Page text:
• Writing demands increase as we enter the higher grades. Finding opportunities when older students would be interested and willing to engage in writing practice can be hard. One way to incorporate writing exercises is by coupling them with fun adventures. Visiting local museums, finding a fun landmark to research while on a trip, and even conducting an interview with a relative or someone in the neighborhood can be used as opportunities to foster journaling and writing.
• As your children transition into middle and high school, organizational skills and independence become even more important. Help your child get a head start on organizing their notebooks for different subjects and scheduling due dates for assignments.
• If your child is anxious about starting at a new school, use the summer to engage in helpful social activities. Look for ways they can meet peers early on, visit and walk around new school grounds to diminish anxiety and increase confidence.

The most important thing to keep in mind is that helping your child keep up over the summer shouldn’t be costly, either in terms of a financial burden or by straining your relationship with your child. There are so many resources in our environment to employ and ways to continue to promote and foster learning that are present as long as we’re creative in thinking about how to include them.

NYULMC-2011_2CP_RGB_300dpiFrom the Real Experts at NYU Langone Medical Center:

Daniela Montalto, PhD, is a clinical assistant professor in the Department of Child and Adolescent Psychiatry at NYU Langone’s Child Study Center, a part of Hassenfeld Children’s Hospital. She is the Clinical Director of the Child Study Center’s Institute for Learning and Academic Achievement.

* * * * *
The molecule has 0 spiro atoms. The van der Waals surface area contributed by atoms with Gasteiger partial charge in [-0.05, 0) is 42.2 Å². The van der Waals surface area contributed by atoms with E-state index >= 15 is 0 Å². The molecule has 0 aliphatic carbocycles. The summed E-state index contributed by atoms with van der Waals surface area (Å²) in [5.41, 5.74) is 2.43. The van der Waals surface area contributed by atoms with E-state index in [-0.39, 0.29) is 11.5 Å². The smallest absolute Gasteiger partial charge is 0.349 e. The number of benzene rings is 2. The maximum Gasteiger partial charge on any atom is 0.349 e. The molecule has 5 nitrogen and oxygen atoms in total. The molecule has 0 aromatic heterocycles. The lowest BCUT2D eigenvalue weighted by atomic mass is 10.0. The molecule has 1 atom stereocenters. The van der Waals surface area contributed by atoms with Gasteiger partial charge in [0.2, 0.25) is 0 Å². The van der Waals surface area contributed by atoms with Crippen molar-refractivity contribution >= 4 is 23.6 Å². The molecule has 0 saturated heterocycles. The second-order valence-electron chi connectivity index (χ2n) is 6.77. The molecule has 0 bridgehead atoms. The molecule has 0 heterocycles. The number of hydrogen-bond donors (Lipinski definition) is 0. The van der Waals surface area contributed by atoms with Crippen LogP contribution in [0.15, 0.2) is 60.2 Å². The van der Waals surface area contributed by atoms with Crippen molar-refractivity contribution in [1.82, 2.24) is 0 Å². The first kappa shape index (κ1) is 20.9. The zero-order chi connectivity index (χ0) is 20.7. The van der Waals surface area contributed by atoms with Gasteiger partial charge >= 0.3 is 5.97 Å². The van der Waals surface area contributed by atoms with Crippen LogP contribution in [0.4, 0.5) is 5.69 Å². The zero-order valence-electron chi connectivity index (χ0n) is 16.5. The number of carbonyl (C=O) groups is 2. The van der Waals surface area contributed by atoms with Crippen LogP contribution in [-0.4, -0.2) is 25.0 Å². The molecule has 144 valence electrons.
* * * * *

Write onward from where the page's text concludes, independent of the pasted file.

Snacks to Keep Your Kids Fueled in the Summer Sun

trail-mixWith summer fast approaching and school years wrapping up, many families are gearing up for new routines and schedules. With the new season comes a variety of fresh produce and different meal and snack schedules for the kids. It can be hard to navigate food preferences for unpredictable days at the beach, away at camp, or hot summer nights at home. Here are some top snack tips to make the sunny season a little easier (and more delicious!) for everyone.

For a Day at the Beach or Pool
Packing up a cooler for a long day out can be tough. Alongside the sandwiches throw in some mozzarella sticks or Babybel cheese circles for a quick snack between sand castle building and swimming. Peanut butter sandwiches (or sunflower seed butter for kids with allergies) cut into quarters can also make an easy on-the-go treat for fuel. Keep fruit such as cut apples or grapes and veggies, such as baby carrots, celery, and bell peppers handy for kids to munch on throughout the day.

Packing Up for Camp
If your kids are headed to day camp, be sure to keep them fueled with extra snacks. Have your kids help build their own daily trail mix, choosing from a variety of nuts (such as cashews, peanuts, and almonds) and dried fruit (raisins, dried cranberries, dried cherries, dried strawberries, dried bananas, and/or coconut flakes). They can also add a little cinnamon or cocoa powder to dust on extra flavor.

Frozen Summer Treats